Our #ChristmasMeans seriescontinues today with this reflection by Matthew Rushton from Chippenham. It is loosely based onIsaiah 7, particularly verses 11-14.
The world is a complicated place. Some days, it shows off with breathtaking beauty a perfect blue sky and a frosty field, the perfect piece of music, a long weekend with the very best of friends. Other times, it seems cruel and heartless wars and terrorism destroying countless lives, storms which ruin property and livelihoods, loneliness and depression stealing the joy from the soul.
Where is God in this varying, see-saw world?
The answer is seen in the Christmas story. This is God's response to that world, on the highest of mountains and in the deepest of valleys. God is with us. In Jesus, I see God coming to meet me where I am. To rejoice with me in my celebrations, marvelling with me at the beauty of the world He created. And to weep with me in my moments of darkness, to comfort me and whilst not always removing my trials, to always be there.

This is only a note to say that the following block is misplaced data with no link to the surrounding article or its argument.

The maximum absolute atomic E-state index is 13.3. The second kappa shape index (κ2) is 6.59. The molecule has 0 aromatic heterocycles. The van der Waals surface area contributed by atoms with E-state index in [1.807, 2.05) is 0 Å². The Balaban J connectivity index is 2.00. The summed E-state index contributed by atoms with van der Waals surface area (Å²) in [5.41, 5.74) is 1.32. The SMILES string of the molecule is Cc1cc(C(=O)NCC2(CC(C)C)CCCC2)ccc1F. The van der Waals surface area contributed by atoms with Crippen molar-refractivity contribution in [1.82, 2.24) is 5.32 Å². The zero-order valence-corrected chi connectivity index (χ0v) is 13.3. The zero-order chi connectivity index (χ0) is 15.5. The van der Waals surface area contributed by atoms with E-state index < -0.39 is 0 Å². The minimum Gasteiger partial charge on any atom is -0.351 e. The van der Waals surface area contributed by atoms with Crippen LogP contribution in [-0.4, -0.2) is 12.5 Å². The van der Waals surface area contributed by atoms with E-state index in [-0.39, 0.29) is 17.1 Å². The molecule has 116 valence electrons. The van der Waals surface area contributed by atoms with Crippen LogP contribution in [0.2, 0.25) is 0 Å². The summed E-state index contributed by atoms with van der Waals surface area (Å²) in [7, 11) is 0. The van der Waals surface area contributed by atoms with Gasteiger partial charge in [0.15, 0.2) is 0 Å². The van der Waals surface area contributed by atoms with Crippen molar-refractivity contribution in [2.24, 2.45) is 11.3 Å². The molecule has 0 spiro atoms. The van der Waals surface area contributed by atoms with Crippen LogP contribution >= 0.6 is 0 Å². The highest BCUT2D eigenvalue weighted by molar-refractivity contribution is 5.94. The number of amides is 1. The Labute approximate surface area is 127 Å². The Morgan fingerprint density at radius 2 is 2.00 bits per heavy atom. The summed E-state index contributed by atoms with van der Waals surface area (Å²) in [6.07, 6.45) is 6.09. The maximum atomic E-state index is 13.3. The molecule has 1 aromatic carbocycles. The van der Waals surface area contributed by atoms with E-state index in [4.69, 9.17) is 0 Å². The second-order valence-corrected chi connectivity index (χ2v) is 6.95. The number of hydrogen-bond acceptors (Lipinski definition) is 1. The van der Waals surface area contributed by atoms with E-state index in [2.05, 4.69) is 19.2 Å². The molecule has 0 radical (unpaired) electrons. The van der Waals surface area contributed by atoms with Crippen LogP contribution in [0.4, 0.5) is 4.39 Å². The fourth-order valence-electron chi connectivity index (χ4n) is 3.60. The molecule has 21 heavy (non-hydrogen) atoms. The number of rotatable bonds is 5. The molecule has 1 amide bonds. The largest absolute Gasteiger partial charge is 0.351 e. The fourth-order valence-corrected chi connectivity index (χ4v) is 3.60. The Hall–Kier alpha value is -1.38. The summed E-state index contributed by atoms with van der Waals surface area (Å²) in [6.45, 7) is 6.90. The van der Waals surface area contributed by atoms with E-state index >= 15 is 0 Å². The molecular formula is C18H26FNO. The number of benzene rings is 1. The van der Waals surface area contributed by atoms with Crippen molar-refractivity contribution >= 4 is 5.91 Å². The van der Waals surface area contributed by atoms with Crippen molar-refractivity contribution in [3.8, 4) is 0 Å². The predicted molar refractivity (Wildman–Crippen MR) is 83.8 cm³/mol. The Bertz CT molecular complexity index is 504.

This is the great comfort of being a Christian, God's response to the suffering and the randomness that seemingly invalidates His claims to kingship. It is not a grand display of his power, but a fragile sign of his presence. Not a mighty order from a kingly throne to subdue a distant, troublesome people, but a visit to sons and daughters, deeply loved from long before the moment they were born.
And it's not just history. The God who came in human form, who ate with his friends between his great sermons and miracles, who walked and talked and laughed and cried that same God is alive today. He is with us today.
Even in those days where I feel most alone, even in those days where the light seems a long way off, I can know that He has sent His son, and thus I can know that He walks with me. That's the thing that's worth celebrating in the month of December; that's what Christmas means.
Jesus Christ is Emmanuel God with us!
Matthew Rushton is a member of St Pauls Chippenham and is currently studying Maths at the University of Cambridge.